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  • Java- and CORBA-based network management

    Publication Year: 1997 , Page(s): 83 - 87
    Cited by:  Papers (10)  |  Patents (4)
    Save to Project icon | Request Permissions | Click to expandQuick Abstract | PDF file iconPDF (1020 KB)  

    Systems to manage distributed heterogeneous networks and services must often use off-the-shelf components and leverage legacy applications. Much of the telecommunications industry uses a network architecture based on CMIP (Common Management Information Protocol) to manage networks and services, while much of the Internet uses the SNMP (Simple Network Management Protocol). To provide distributed network management, the telecommunications industry must accommodate both, Nokia developed the Distributed Computing Platform prototype to support the creation, management, and invocation of distributed telecommunications services. Using CORBA as a base, DCP handles network management by adding managed-object models and protocols. It provides mechanisms that allow communication between CMIP-based objects and a gateway for SNMP-based systems. The prototype also allows users to access network information via Web browsers, CGI gateways, and Java or HTTP daemons. The Nokia engineers also discuss the lessons they learned about Java and CORBA integration View full abstract»

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  • The feel of Java

    Publication Year: 1997 , Page(s): 53 - 57
    Cited by:  Papers (3)  |  Patents (5)
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    Java evolved out of a Sun research project started six years ago to look into distributed control of consumer electronics devices. At that time, the priori ties of the consumer electronics industry were quite different from those in the computer industry. Whereas five years ago the computer industry's mantra was compatibility, the consumer electronics industry considered security, networking, portability, and cost to be far more important. The buzzwords that have been applied to Java-distributed computing, architecture neutrality, and so on-derive directly from this context. The article provides a first-hand account of some of the design decisions underlying Java and the rationale behind them View full abstract»

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  • Computer science research in India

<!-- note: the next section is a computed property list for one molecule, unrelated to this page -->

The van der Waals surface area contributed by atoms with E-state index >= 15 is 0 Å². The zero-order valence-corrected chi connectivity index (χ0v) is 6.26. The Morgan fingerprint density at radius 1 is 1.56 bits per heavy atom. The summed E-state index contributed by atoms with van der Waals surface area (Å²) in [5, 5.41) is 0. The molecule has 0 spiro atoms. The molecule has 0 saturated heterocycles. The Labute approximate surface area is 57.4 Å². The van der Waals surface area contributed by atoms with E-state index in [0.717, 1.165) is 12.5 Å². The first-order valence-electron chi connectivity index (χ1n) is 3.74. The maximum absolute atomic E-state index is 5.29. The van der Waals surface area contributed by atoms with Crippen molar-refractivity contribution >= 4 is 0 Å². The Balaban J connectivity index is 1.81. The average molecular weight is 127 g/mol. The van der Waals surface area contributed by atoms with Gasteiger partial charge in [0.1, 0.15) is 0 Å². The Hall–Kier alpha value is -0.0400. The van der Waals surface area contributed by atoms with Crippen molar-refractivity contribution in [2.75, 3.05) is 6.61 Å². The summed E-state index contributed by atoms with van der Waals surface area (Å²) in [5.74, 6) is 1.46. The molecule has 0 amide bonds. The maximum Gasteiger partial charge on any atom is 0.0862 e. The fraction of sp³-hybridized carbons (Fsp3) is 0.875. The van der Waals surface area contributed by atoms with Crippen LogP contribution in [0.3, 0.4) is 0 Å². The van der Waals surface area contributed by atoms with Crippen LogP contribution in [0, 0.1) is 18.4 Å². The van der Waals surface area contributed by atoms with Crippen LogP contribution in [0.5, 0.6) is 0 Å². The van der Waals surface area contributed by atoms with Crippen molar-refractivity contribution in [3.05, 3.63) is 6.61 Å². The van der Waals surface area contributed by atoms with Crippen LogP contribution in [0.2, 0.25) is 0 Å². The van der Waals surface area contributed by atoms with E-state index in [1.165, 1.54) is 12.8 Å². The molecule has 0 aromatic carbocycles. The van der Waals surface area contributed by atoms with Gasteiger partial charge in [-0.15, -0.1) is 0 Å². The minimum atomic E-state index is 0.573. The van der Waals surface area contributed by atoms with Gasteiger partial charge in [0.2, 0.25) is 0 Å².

Publication Year: 1997 , Page(s): 40 - 47
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    The computer industry is playing an increasingly important role in India's economy. However, for a number of reasons, many researchers are not doing high-quality work. Computer science research in India takes place at academic, government-sponsored, and industry-sponsored institutions. These major institutions can conduct effective research because they have sufficient funding, high-quality programs, good equipment, and an effective infrastructure. This is not the case at India's many other institutions. Many local observers say that Indian computer scientists make advances in existing areas of research but rarely do cutting-edge work. This occurs, in part, because many Indian computer scientists receive little direction and have few co-workers in their fields, which means they work in relative isolation View full abstract»

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  • Sync: a Java framework for mobile collaborative applications

    Publication Year: 1997 , Page(s): 59 - 66
    Cited by:  Papers (16)  |  Patents (12)
    Save to Project icon | Request Permissions | Click to expandQuick Abstract | PDF file iconPDF (628 KB)  

    Introducing the factors of wireless mobile systems into the development of collaborative applications complicates developers' lives significantly. Application frameworks targeted for coordinating wireless mobile applications simplify development. The authors describe Sync, a development framework that provides high-level primitives that enable programmers to create arbitrarily complex, synchronized, replicated data objects. Designed for wireless networks, Sync enables applications to share changes at a granularity as small as updates to basic types and so enables better performance on low-bandwidth connections View full abstract»

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  • Compilers for improved Java performance

    Publication Year: 1997 , Page(s): 67 - 75
    Cited by:  Papers (8)  |  Patents (26)
    Save to Project icon | Request Permissions | Click to expandQuick Abstract | PDF file iconPDF (1668 KB)  

    Because they are interpreted, Java executables run slower than their compiled counterparts. The native executable translation (NET) compiler's objective is to optimize the translation of Java byte-code to native machine code so that it runs nearly as fast as native code generated directly from a source. The article presents some preliminary results for several large application programs and standard benchmarks. It compares the NET-compiled code performance with Sun's Java VM, Microsoft's Java just-in-time compiler, and equivalent C and C++ programs directly compiled. The results show that the optimizing NET compiler is capable of achieving better performance than the two other byte-code execution methods, in some cases achieving speeds comparable to directly compiled native code View full abstract»

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Computer, the flagship publication of the IEEE Computer Society, publishes highly acclaimed peer-reviewed articles written for and by professionals representing the full spectrum of computing technology from hardware to software and from current research to new applications.

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Sumi Helal
University of Florida